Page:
Rather, Kroc sees her role as motivating what she perceives as a bewildered, peace-loving majority to action.

'It's Time to Quit B.S.'

"They're talking in Washington about apocalypse and Armageddon and evil empires," she said. "I fear that President Reagan shares with the Moral Majority the belief that Armageddon is near. . . . I just think it's time to quit this b.s.

"People are frightened and they just feel powerless, and I'm trying to tell them that they're not."

Kroc seems at once candid and cautious of her image. During a recent interview, she requested that no tape recorder be used, noting that her taped voice could be used out of context. And when Kroc, a chain smoker, lit up a cigarette, she asked the photographer to retire his camera--"please, for the children of America."

Kroc's sense of destiny may be explained in part by her spiritual makeup. Raised a Lutheran, Kroc said that over time she grew uncomfortable with organized religion, although she never lost her faith in God.

"I just think He has a purpose for everyone," she said. Later, she added: "I just don't question it. I just feel that God is. I don't think He loves anyone in the world more than me or loves anyone less."

Money for Lessons

Joan Beverly Mansfield was the oldest of two daughters born to a railroad worker father and a mother who played the violin. Her father was out of work often during the Depression, and the family relocated often, scraping by, but always having enough to pay for Joan's piano lessons. The family eventually settled in St. Paul, Minn.

She was 17 when she met and married a young man fresh out of the Navy, Roland Smith. One year later, Joan gave birth to daughter Linda.

In the early 1950s, Joan Smith took a job playing the piano and organ in a posh St. Paul restaurant, the Clarion. Then one night in 1957, budding burger tycoon Ray Kroc came to the Clarion to talk business. McDonald's was in its infancy, and Jim Zien, owner of the Clarion, wanted in.

As he recalled in his 1977 autobiography "Grinding It Out," Kroc, a pianist himself, was struck "by the classy organ music. . . . Finally Jim took me over to introduce me to the organist.

"Well!

"I was stunned by her blonde beauty. Yes, she was married. Since I was married too the spark that ignited when our eyes met had to be ignored, but I would never forget it."

'It's Kind of Corny'

Joan Kroc said she felt that spark too, though Ray Kroc, at 53, was 25 years her senior. "It's kind of corny, but it's true."

The courtship lasted 12 tumultuous years.

Over the next six years, Kroc traveled often to St. Paul--ostensibly on business, but really to court Joan. He divorced his wife of 35 years and tried to persuade Joan to divorce Roland. But with her daughter still a teen-ager, Joan refused.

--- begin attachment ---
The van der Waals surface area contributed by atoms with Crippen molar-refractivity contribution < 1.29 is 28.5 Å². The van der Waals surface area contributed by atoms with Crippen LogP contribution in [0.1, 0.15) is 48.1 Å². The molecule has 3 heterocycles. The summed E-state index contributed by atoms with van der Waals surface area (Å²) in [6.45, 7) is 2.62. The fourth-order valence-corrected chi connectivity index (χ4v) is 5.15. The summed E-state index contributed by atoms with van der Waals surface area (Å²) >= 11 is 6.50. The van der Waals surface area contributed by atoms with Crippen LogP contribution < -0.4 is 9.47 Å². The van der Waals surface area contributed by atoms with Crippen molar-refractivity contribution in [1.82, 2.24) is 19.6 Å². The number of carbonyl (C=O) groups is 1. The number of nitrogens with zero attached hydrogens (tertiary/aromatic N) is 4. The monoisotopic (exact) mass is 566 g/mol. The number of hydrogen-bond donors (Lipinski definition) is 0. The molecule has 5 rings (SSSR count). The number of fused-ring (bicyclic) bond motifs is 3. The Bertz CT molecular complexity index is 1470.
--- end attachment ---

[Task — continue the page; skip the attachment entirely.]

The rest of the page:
The two did not see each other for almost six years. Meanwhile, Ray Kroc remarried. And, as it turned out, Roland Smith had become a partner with Zien in a McDonald's franchise and later acquired three McDonald's franchises in Rapid City, S.D.

In 1969, Ray Kroc spoke at a convention of McDonald's operators in San Diego. Among those in attendance were the Roland Smiths of Rapid City.

Upon seeing Joan, Kroc was "hit by the same wave of emotion that had bowled me over before." They flirted overtly--and before the night was over, Joan told Ray that she was ready to get a divorce and marry him.

Was Meant to Be

Joan Kroc believes that their marriage was meant to be. "I believe that. We met when I was 28 and we weren't married until I was 40. And for that six-year stretch I did not see Ray. And yet I knew--as he said he knew--that we would be married someday." And she volunteered that while she was married to Roland Smith, her love affair with Kroc was chaste.

Their 15-year marriage also was marked by drama. "Ray loved my mother so hard. . . . They are two very strong personalities," Linda Smith recalled. "It was like Liz Taylor and Dick Burton."

One problem in their marriage--and one of the few subjects about which Joan Kroc is reticent--was Kroc's drinking. She acknowledges in interviews that Ray was admitted to an alcoholism rehabilitation center after a stroke in 1980. Unless pressed, she says nothing more.

Kroc's problem with alcohol apparently helped prompt Joan to file a divorce suit in November, 1971, citing "extreme and repeated mental cruelty."

They were separated for a month before reconciling. "We discovered that we couldn't live without each other," Joan Kroc said cheerfully. She declined to discuss details of the suit.

First Major Endeavor

Her antipathy to alcohol--she drinks wine, modestly--inspired her in 1976 to form Operation Cork (Kroc spelled backwards), an alcoholism educational program. It was her first major philanthropic endeavor.

The Krocs also had happy times. In his book--which makes no mention of the separation--Ray Kroc described her as "the ideal partner in music and marriage."

Ray Kroc, stricken with diabetes and arthritis, spent much of his last three years in a wheelchair or in bed, and Joan was usually nearby. "He wanted her around, and she was always there, right at his side," said Zien, who has remained a friend.

Joan Kroc said that after Ray's death in January, 1984, she had intended to go quietly about her affairs. But events placed her in the public eye, she said. "This was nothing I was seeking," she said. "Things evolve. . . . I just think life has a plan."

First there was the tragedy in San Ysidro in July, 1984. After a berserk gunman walked into a McDonald's in San Ysidro and killed 21 people, Kroc came forward with $100,000 to establish the San Ysidro Survivors Fund to assist grieving families.

Tossed Into Pool

Then there was Padres' National League pennant the following September. Kroc, whose son-in-law, Ballard Smith, is team president, joined in San Diego's celebration and made herself available to the nation's press. She also attended a party held by the players--and was tossed into the swimming pool.

Friends and associates expect that Joan Kroc will try to exert influence for many years to come. Despite the hawkish rhetoric of the arms race, she said, she is optimistic that, eventually, there will be progress toward disarmament.

She remembers that she was in Hong Kong in late July when the news broke that Soviet Premier Mikhail Gorbachev had called for a moratorium on nuclear testing as a gesture of good faith for the November arms summit in Geneva. His proposal was similar to that suggested in Kroc's second newspaper ad, which had run a few weeks earlier.

"Now, I'd be crazy if I thought I had anything to do with that," she said. "But I was so thrilled I called home immediately"--only to learn that the White House had denounced Gorbachev's proposal as a propaganda ploy.

"I was terribly disappointed. I think we should have taken them up on that. . . . What could it have harmed? What could it have possibly harmed?"